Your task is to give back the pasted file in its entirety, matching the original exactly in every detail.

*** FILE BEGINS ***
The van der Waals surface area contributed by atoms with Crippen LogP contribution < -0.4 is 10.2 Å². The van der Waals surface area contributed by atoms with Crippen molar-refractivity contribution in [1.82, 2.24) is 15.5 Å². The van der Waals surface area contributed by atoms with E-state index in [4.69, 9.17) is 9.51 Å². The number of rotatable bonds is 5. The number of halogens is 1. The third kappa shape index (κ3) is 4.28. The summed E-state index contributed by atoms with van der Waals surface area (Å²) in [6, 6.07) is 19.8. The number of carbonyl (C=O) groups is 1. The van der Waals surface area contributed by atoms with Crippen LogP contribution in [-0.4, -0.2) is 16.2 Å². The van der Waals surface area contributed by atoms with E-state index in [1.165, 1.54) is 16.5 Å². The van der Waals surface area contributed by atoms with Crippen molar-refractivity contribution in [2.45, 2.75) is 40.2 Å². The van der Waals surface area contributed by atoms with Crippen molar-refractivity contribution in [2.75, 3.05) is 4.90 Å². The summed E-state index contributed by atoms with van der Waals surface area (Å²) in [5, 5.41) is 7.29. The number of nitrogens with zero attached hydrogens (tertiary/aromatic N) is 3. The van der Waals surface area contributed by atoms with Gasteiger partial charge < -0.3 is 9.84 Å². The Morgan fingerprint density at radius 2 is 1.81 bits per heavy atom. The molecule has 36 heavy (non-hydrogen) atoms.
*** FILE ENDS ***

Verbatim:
The van der Waals surface area contributed by atoms with Crippen LogP contribution < -0.4 is 10.2 Å². The van der Waals surface area contributed by atoms with Crippen molar-refractivity contribution in [1.82, 2.24) is 15.5 Å². The van der Waals surface area contributed by atoms with E-state index in [4.69, 9.17) is 9.51 Å². The number of rotatable bonds is 5. The number of halogens is 1. The third kappa shape index (κ3) is 4.28. The summed E-state index contributed by atoms with van der Waals surface area (Å²) in [6, 6.07) is 19.8. The number of carbonyl (C=O) groups is 1. The van der Waals surface area contributed by atoms with Crippen LogP contribution in [-0.4, -0.2) is 16.2 Å². The van der Waals surface area contributed by atoms with E-state index in [1.165, 1.54) is 16.5 Å². The van der Waals surface area contributed by atoms with Crippen molar-refractivity contribution in [2.45, 2.75) is 40.2 Å². The van der Waals surface area contributed by atoms with Crippen molar-refractivity contribution in [2.75, 3.05) is 4.90 Å². The summed E-state index contributed by atoms with van der Waals surface area (Å²) in [5, 5.41) is 7.29. The number of nitrogens with zero attached hydrogens (tertiary/aromatic N) is 3. The van der Waals surface area contributed by atoms with Gasteiger partial charge < -0.3 is 9.84 Å². The Morgan fingerprint density at radius 2 is 1.81 bits per heavy atom. The molecule has 36 heavy (non-hydrogen) atoms.